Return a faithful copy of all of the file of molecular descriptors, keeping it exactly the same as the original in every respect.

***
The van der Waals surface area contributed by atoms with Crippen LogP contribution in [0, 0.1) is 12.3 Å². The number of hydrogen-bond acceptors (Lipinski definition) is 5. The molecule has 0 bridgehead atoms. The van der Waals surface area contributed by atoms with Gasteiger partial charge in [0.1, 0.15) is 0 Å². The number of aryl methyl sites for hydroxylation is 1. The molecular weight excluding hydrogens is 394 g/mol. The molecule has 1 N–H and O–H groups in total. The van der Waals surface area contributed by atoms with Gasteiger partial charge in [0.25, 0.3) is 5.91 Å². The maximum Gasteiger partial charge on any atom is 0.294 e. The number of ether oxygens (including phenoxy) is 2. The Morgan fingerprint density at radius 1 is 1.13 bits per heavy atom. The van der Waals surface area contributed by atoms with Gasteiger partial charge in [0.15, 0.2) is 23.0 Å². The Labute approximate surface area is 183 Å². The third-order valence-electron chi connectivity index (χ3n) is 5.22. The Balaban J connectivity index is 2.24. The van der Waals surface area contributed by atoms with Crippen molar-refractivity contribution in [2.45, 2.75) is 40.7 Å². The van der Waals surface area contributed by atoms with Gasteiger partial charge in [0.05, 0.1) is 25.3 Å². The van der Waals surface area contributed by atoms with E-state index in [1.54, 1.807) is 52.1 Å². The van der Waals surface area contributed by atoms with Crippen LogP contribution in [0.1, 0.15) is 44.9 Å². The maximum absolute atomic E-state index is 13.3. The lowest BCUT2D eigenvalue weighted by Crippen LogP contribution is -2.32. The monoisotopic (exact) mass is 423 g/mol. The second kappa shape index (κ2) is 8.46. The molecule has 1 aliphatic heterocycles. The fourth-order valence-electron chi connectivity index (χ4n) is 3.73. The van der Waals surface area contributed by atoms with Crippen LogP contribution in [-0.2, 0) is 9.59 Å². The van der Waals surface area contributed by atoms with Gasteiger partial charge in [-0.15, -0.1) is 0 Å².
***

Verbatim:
The van der Waals surface area contributed by atoms with Crippen LogP contribution in [0, 0.1) is 12.3 Å². The number of hydrogen-bond acceptors (Lipinski definition) is 5. The molecule has 0 bridgehead atoms. The van der Waals surface area contributed by atoms with Gasteiger partial charge in [0.1, 0.15) is 0 Å². The number of aryl methyl sites for hydroxylation is 1. The molecular weight excluding hydrogens is 394 g/mol. The molecule has 1 N–H and O–H groups in total. The van der Waals surface area contributed by atoms with Gasteiger partial charge in [0.25, 0.3) is 5.91 Å². The maximum Gasteiger partial charge on any atom is 0.294 e. The number of ether oxygens (including phenoxy) is 2. The Morgan fingerprint density at radius 1 is 1.13 bits per heavy atom. The van der Waals surface area contributed by atoms with Gasteiger partial charge in [0.15, 0.2) is 23.0 Å². The Labute approximate surface area is 183 Å². The third-order valence-electron chi connectivity index (χ3n) is 5.22. The Balaban J connectivity index is 2.24. The van der Waals surface area contributed by atoms with Crippen molar-refractivity contribution in [2.45, 2.75) is 40.7 Å². The van der Waals surface area contributed by atoms with Gasteiger partial charge in [0.05, 0.1) is 25.3 Å². The van der Waals surface area contributed by atoms with E-state index in [1.54, 1.807) is 52.1 Å². The van der Waals surface area contributed by atoms with Crippen LogP contribution in [0.1, 0.15) is 44.9 Å². The maximum absolute atomic E-state index is 13.3. The lowest BCUT2D eigenvalue weighted by Crippen LogP contribution is -2.32. The monoisotopic (exact) mass is 423 g/mol. The second kappa shape index (κ2) is 8.46. The molecule has 1 aliphatic heterocycles. The fourth-order valence-electron chi connectivity index (χ4n) is 3.73. The van der Waals surface area contributed by atoms with Crippen LogP contribution in [-0.2, 0) is 9.59 Å². The van der Waals surface area contributed by atoms with Gasteiger partial charge in [-0.15, -0.1) is 0 Å².